Media 2070 Focuses on Reparations

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After a long history of anti-Black prejudice in media, what would reparations look like? To answer this question by the year 2070, a team of journalists at nonpartisan organization Free Press have come together to launch Media 2070.

The initiative started with a research essay—written by Alicia Bell, Joseph Torres, Collette Watson, Tauhid Chappell, Diamond Hardiman and Christina Pierce—that detailed the history of U.S. media participation in anti-Black racism and harm. It is also “a growing consortium of media-makers and activists collectively dreaming reparative policies, interventions and futures,” according to its website. Both the website and essay went live in October 2020.

Bell, Free Press organizing manager and director of Media 2070, told E&P that the idea grew from the work she and her colleagues had been doing for years. For example, upon conversing with Black and brown communities, Bell said the organization often found they didn’t have a relationship with local news or that they had been harmed by it.

So, in 2019, the Black caucus at Free Press began to discuss what media reparations could look like. Initially, the plan was to publish an op-ed and call for reparations. However, as the team dived into the issue the proposal developed and ultimately, they wrote a 100 plus-page essay.

The essay covers various topics from how the media profited from and participated in slavery to how public policy has rooted anti-Blackness in the media. The essay also documents specific events. For example, it includes the story of Eugene Williams that took place in 1919. Williams was a 17-year-old boy sailing on a raft at Lake Michigan when he drifted into unofficial whites-only waters. A white man threw rocks at Williams, causing him to drown, which caused a fight that turned into riots. The newspapers paid little attention to Eugene’s life and there were further problems in the reporting of the riots, the essay stated.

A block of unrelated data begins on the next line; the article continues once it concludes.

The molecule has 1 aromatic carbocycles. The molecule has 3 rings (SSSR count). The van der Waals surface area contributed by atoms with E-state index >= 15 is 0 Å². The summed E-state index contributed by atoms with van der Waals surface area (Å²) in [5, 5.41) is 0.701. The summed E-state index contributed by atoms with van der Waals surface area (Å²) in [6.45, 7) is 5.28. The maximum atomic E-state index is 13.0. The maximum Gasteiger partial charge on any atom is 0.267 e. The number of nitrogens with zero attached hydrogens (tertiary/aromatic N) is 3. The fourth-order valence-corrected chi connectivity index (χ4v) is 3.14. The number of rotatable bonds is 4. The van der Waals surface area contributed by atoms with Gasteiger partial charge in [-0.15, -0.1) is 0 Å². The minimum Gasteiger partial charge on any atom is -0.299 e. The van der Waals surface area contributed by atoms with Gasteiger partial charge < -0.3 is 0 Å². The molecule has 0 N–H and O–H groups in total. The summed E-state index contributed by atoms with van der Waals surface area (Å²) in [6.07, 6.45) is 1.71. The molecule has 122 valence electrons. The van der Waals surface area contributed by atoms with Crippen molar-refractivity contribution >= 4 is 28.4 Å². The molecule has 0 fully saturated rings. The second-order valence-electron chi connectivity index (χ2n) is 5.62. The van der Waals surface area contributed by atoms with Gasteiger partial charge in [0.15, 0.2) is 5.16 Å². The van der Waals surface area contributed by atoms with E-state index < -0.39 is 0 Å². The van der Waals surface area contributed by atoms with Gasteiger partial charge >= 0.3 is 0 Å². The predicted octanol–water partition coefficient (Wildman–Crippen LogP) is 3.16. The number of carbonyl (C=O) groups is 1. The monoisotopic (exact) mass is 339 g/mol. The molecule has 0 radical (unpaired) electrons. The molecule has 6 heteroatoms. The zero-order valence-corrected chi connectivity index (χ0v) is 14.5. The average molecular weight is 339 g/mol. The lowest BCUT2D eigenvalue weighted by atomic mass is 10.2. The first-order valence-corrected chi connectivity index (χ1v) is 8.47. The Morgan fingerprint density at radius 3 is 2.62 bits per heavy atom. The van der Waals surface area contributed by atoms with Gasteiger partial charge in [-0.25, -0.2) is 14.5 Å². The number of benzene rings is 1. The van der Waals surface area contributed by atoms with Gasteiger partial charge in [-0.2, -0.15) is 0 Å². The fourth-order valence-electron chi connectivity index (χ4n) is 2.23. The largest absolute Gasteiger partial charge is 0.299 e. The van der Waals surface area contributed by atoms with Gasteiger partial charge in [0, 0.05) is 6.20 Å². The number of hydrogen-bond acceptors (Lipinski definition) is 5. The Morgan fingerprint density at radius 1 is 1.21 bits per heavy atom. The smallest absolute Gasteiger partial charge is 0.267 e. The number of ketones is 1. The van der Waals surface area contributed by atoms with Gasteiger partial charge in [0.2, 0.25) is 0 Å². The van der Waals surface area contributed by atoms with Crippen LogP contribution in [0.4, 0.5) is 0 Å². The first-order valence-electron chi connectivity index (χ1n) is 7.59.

“The ultimate goal is to win repair and reconciliation at a policy level, institutional level and a philanthropic level, and to really influence the shifting of newsroom and journalism culture…in a way that honors the ideas and stories of all people,” Bell said. 

This year, Media 2070 is focusing on building their coalition—which they want to fill with media makers, organizers, journalists, funders, technologists, and lawyers—and hosting coalition meetings which will lead to the creation, writing and releasing of a media operations platform. They will also continue to educate the public on the concept of media reparations.

Bell described the reaction to Media 2070 as eager. There was an immediate interest to act, she said. People from journalists to philanthropy workers reached out to ask what the next steps were and how they could get involved. Others shared that the essay gave them data points or context for things they were also feeling.

However, there were also people that questioned how the initiative will affect newsrooms across the nation that have been struggling financially. Bell explained that there is currently no sustainable model with the current economic models and histories that the industry is built on. So, for journalism to survive, “we have to figure out the transformation that’s necessary.”

But why wait until 2070?

“This isn’t about waiting until 2070,” Bell said. “It’s really about putting into motion the world that we want to exist in 2070 so that by the time we get there, we’re not having the same conversations we’ve been having for the past 100 years.”

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